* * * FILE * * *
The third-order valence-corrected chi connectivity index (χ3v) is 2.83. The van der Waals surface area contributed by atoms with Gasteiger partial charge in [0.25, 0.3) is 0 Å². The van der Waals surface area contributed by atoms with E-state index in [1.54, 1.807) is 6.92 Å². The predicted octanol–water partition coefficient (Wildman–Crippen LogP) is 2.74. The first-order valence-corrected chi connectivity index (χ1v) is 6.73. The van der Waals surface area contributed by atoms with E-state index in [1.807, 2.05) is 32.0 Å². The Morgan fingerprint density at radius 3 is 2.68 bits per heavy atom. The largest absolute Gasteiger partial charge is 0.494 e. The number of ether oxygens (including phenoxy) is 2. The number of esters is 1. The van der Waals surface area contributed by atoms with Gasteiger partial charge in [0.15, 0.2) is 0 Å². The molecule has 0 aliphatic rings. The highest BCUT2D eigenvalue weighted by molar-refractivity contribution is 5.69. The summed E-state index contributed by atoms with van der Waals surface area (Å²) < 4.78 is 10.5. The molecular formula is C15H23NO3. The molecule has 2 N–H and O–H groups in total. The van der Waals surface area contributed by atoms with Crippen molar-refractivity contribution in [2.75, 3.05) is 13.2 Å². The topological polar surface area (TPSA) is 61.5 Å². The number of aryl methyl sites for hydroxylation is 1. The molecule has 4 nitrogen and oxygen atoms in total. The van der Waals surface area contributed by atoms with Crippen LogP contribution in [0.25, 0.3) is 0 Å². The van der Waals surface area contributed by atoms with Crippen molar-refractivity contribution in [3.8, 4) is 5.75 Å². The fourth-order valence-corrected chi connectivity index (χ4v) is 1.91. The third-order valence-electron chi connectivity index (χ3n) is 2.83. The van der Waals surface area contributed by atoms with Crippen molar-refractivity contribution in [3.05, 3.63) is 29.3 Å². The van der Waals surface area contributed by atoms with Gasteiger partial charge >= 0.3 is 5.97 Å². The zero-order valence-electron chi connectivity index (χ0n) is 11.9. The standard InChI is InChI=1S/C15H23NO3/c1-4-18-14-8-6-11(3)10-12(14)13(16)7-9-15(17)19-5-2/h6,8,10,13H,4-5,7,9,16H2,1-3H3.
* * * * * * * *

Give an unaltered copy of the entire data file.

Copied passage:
The third-order valence-corrected chi connectivity index (χ3v) is 2.83. The van der Waals surface area contributed by atoms with Gasteiger partial charge in [0.25, 0.3) is 0 Å². The van der Waals surface area contributed by atoms with E-state index in [1.54, 1.807) is 6.92 Å². The predicted octanol–water partition coefficient (Wildman–Crippen LogP) is 2.74. The first-order valence-corrected chi connectivity index (χ1v) is 6.73. The van der Waals surface area contributed by atoms with E-state index in [1.807, 2.05) is 32.0 Å². The Morgan fingerprint density at radius 3 is 2.68 bits per heavy atom. The largest absolute Gasteiger partial charge is 0.494 e. The number of ether oxygens (including phenoxy) is 2. The number of esters is 1. The van der Waals surface area contributed by atoms with Gasteiger partial charge in [0.15, 0.2) is 0 Å². The molecule has 0 aliphatic rings. The highest BCUT2D eigenvalue weighted by molar-refractivity contribution is 5.69. The summed E-state index contributed by atoms with van der Waals surface area (Å²) < 4.78 is 10.5. The molecular formula is C15H23NO3. The molecule has 2 N–H and O–H groups in total. The van der Waals surface area contributed by atoms with Crippen molar-refractivity contribution in [2.75, 3.05) is 13.2 Å². The topological polar surface area (TPSA) is 61.5 Å². The number of aryl methyl sites for hydroxylation is 1. The molecule has 4 nitrogen and oxygen atoms in total. The van der Waals surface area contributed by atoms with Crippen LogP contribution in [0.25, 0.3) is 0 Å². The van der Waals surface area contributed by atoms with Crippen molar-refractivity contribution in [3.8, 4) is 5.75 Å². The fourth-order valence-corrected chi connectivity index (χ4v) is 1.91. The third-order valence-electron chi connectivity index (χ3n) is 2.83. The van der Waals surface area contributed by atoms with Crippen molar-refractivity contribution in [3.05, 3.63) is 29.3 Å². The van der Waals surface area contributed by atoms with Gasteiger partial charge >= 0.3 is 5.97 Å². The zero-order valence-electron chi connectivity index (χ0n) is 11.9. The standard InChI is InChI=1S/C15H23NO3/c1-4-18-14-8-6-11(3)10-12(14)13(16)7-9-15(17)19-5-2/h6,8,10,13H,4-5,7,9,16H2,1-3H3.